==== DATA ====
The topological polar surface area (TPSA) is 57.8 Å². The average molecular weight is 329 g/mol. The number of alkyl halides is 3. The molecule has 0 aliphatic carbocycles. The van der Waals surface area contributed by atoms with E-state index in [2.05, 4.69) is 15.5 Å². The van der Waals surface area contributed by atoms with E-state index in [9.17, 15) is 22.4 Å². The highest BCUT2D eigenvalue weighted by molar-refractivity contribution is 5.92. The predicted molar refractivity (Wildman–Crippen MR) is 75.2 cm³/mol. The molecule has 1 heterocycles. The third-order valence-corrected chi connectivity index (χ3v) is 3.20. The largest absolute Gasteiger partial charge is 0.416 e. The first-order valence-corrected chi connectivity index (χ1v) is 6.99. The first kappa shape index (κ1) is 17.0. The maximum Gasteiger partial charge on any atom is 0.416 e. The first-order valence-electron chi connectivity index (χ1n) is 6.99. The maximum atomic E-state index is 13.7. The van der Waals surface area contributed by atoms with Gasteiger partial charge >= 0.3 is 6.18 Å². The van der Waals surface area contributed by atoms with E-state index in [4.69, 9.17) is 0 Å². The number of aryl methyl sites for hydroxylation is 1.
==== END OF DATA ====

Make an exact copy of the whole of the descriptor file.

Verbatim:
The topological polar surface area (TPSA) is 57.8 Å². The average molecular weight is 329 g/mol. The number of alkyl halides is 3. The molecule has 0 aliphatic carbocycles. The van der Waals surface area contributed by atoms with E-state index in [2.05, 4.69) is 15.5 Å². The van der Waals surface area contributed by atoms with E-state index in [9.17, 15) is 22.4 Å². The highest BCUT2D eigenvalue weighted by molar-refractivity contribution is 5.92. The predicted molar refractivity (Wildman–Crippen MR) is 75.2 cm³/mol. The molecule has 1 heterocycles. The third-order valence-corrected chi connectivity index (χ3v) is 3.20. The largest absolute Gasteiger partial charge is 0.416 e. The first-order valence-corrected chi connectivity index (χ1v) is 6.99. The first kappa shape index (κ1) is 17.0. The maximum Gasteiger partial charge on any atom is 0.416 e. The first-order valence-electron chi connectivity index (χ1n) is 6.99. The maximum atomic E-state index is 13.7. The van der Waals surface area contributed by atoms with Gasteiger partial charge >= 0.3 is 6.18 Å². The van der Waals surface area contributed by atoms with E-state index in [4.69, 9.17) is 0 Å². The number of aryl methyl sites for hydroxylation is 1.